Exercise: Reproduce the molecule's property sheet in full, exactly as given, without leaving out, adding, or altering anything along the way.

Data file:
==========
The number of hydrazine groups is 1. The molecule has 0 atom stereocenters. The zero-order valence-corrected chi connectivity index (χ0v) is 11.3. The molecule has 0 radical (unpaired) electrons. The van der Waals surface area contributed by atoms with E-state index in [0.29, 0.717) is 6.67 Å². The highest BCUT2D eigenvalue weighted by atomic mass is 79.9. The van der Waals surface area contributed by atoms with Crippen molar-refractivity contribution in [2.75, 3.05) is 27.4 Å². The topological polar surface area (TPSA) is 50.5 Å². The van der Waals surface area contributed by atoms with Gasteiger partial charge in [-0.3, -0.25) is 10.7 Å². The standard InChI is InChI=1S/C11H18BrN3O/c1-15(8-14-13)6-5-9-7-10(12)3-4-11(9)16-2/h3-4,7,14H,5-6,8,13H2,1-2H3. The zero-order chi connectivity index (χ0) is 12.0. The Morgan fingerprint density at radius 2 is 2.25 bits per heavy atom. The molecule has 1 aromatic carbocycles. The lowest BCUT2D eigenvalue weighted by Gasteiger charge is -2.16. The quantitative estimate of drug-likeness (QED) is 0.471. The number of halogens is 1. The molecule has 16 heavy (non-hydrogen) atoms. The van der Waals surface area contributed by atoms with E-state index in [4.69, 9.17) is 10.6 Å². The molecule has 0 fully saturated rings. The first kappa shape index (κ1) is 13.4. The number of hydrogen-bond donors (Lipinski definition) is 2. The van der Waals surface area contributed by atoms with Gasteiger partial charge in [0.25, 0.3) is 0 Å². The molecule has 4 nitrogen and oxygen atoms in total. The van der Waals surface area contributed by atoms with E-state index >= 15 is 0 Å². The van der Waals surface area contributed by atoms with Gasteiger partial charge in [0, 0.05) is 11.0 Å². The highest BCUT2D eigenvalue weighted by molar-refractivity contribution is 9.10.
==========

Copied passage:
The number of hydrazine groups is 1. The molecule has 0 atom stereocenters. The zero-order valence-corrected chi connectivity index (χ0v) is 11.3. The molecule has 0 radical (unpaired) electrons. The van der Waals surface area contributed by atoms with E-state index in [0.29, 0.717) is 6.67 Å². The highest BCUT2D eigenvalue weighted by atomic mass is 79.9. The van der Waals surface area contributed by atoms with Crippen molar-refractivity contribution in [2.75, 3.05) is 27.4 Å². The topological polar surface area (TPSA) is 50.5 Å². The van der Waals surface area contributed by atoms with Gasteiger partial charge in [-0.3, -0.25) is 10.7 Å². The standard InChI is InChI=1S/C11H18BrN3O/c1-15(8-14-13)6-5-9-7-10(12)3-4-11(9)16-2/h3-4,7,14H,5-6,8,13H2,1-2H3. The zero-order chi connectivity index (χ0) is 12.0. The Morgan fingerprint density at radius 2 is 2.25 bits per heavy atom. The molecule has 1 aromatic carbocycles. The lowest BCUT2D eigenvalue weighted by Gasteiger charge is -2.16. The quantitative estimate of drug-likeness (QED) is 0.471. The number of halogens is 1. The molecule has 16 heavy (non-hydrogen) atoms. The van der Waals surface area contributed by atoms with E-state index in [4.69, 9.17) is 10.6 Å². The molecule has 0 fully saturated rings. The first kappa shape index (κ1) is 13.4. The number of hydrogen-bond donors (Lipinski definition) is 2. The van der Waals surface area contributed by atoms with Gasteiger partial charge in [0.25, 0.3) is 0 Å². The molecule has 4 nitrogen and oxygen atoms in total. The van der Waals surface area contributed by atoms with E-state index >= 15 is 0 Å². The van der Waals surface area contributed by atoms with Gasteiger partial charge in [0, 0.05) is 11.0 Å². The highest BCUT2D eigenvalue weighted by molar-refractivity contribution is 9.10.